A happy bladder in Barcelona

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Well I’ve tried several times to upload photos and my computer simply won’t let me, so for now you will have to suffice without pictures. Just use your creativity, or better yet…google images, then you will feel like you traveled to Barcelona with me!

Being in Barcelona was really relaxing. Once again, getting out of the city can be a great break. Even better when you go someplace warm where you can wear shorts! When I got to Barcelona I felt my shoulders relax, I hadn’t even realized how much tension I had in my shoulders. I absolutely love Paris, but it can be tiring living here because I’m so hyper-conscious and aware all the time. Conscious of what I’m wearing, my speaking volume, my social etiquette, trying to pronounce everything correctly, consciously not smiling (that one is a toughie). However in Barcelona, I could say f-that! I wore whatever I damn well pleased (Barcelona is clearly not the fashion capitol like Paris, I think I saw more fashion uh-oh moments then I know what to do with). I could speak English freely, volume not being an issue. And better yet, I could laugh really loudly!

Even better? MORE RESTROOMS (or at least an improvement on Paris). Sweet petunia, my bladder was overjoyed, I can’t even tell you. Public restrooms EXIST. I think I almost shed a tear, I was so damn happy.

DAY 1:
Wake up at 430 am. bleh.
Get to airport.
Am told my suitcase doesn’t meet the requirements and will have to pay to check it. say whaaa?!
Get on flight. fly. Get to Barcelona.

Besides that little suitcase snafu, we made it to Barcelona very easily and quickly, it still is mind blowing how traveling to another country can be so quick, traveling in Europe rocks. The metro was really simple to handle (they have like 8 lines I think and Paris’ metro is a lot more to handle I think). And then we make it to our hostel! Now this is the part where I’m sad that my photos aren’t uploading because this hostel was LEGIT. It didn’t even feel like a hostel, it was a cross between a mansion/hotel, but filled with college kids. There’s a movie room with all these bean bags and low tables to eat and chill. A huge bank of computers with free wifi. A ginormous kitchen with a fridge, freezer, microwave, oven, stove, every utensil you could need, dishware, spices, towels, and lots of space. And there were some long tables to chill, hang and eat. The rooms were SO CLEAN, we each had lockers, the bathrooms were really nice, and best part…the bed. I think I’m going to start traveling more often to continue to sleep in beds better than my lousy dorm bed. When my parents were here my mom tried to convince me that “it wasn’t that bad.” But she ended up sleeping on the couch in their rental apartment because her bed was “too hard” (I thought it was heavenly compared to mine). Clearly that princess doesn’t realize that she travels with a pea.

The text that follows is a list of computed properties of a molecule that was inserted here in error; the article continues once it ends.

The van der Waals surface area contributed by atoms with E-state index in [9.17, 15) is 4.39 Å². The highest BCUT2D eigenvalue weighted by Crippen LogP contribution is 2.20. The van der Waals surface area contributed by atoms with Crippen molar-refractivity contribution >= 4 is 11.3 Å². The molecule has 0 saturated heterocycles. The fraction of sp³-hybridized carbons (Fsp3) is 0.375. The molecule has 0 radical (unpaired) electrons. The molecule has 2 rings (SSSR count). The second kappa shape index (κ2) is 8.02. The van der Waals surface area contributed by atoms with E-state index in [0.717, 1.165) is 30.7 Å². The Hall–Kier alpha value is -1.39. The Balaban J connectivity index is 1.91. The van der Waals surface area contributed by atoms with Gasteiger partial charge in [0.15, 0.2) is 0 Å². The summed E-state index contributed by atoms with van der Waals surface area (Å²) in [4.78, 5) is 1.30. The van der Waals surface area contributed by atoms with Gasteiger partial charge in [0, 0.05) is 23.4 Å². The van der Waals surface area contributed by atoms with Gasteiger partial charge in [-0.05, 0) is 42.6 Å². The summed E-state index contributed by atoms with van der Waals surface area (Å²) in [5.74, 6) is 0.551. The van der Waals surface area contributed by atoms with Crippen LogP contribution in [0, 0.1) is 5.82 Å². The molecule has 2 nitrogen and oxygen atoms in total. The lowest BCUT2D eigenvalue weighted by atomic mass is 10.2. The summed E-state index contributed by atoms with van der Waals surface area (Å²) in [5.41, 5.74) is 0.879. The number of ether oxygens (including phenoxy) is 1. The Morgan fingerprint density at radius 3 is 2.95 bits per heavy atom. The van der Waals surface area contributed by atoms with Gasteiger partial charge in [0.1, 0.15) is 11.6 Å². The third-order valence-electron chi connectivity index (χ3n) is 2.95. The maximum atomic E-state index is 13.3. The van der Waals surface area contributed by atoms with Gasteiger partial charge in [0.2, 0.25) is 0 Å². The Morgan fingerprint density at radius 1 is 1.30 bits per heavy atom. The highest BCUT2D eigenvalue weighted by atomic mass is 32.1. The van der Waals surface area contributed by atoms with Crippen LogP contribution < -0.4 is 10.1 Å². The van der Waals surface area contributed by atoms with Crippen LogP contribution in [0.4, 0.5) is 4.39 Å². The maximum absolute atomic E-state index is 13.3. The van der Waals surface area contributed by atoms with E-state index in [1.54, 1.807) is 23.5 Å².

Before going to Barcelona, I had contacted a friend of mine, Sergi, who was an exchange student, studying at Santa Cruz, but from Barcelona. Ironically enough, we met in French class. We met up with him on Friday, after Diana and I had walked around where our hostel was; we were right down the street from the Sagrada Familia, which is this HUGE church being built from Gaudi’s sketches. I personally think it looks like a large sand castle, but to each his own. It really is large and is scheduled to be finished in 30 years. Can you imagine working on something for that long? Or seeing something built in your town take that long? I mean sheesh, to know you have to sleep next to a construction site for a guaranteed 30 years does not sound appealing to me whatsoever. Anyways, Sergi met up with us and we went to Parc Gruell (another one of Gaudi’s designs), the Picasso Museum, and saw more of the city in general. It was really helpful to see a city with someone who knows it. Also, since he works as a reporter and studies politics, he was able to explain to us a lot of Barcelona’s history and about Catalonia in general. For those of you who don’t know, Catalonia describes a region in Spain, where they speak Catalon, have a different government and have always had some conflict with Spain, they basically want to be their own country (much like Taiwan and China- I learned this from my roommate).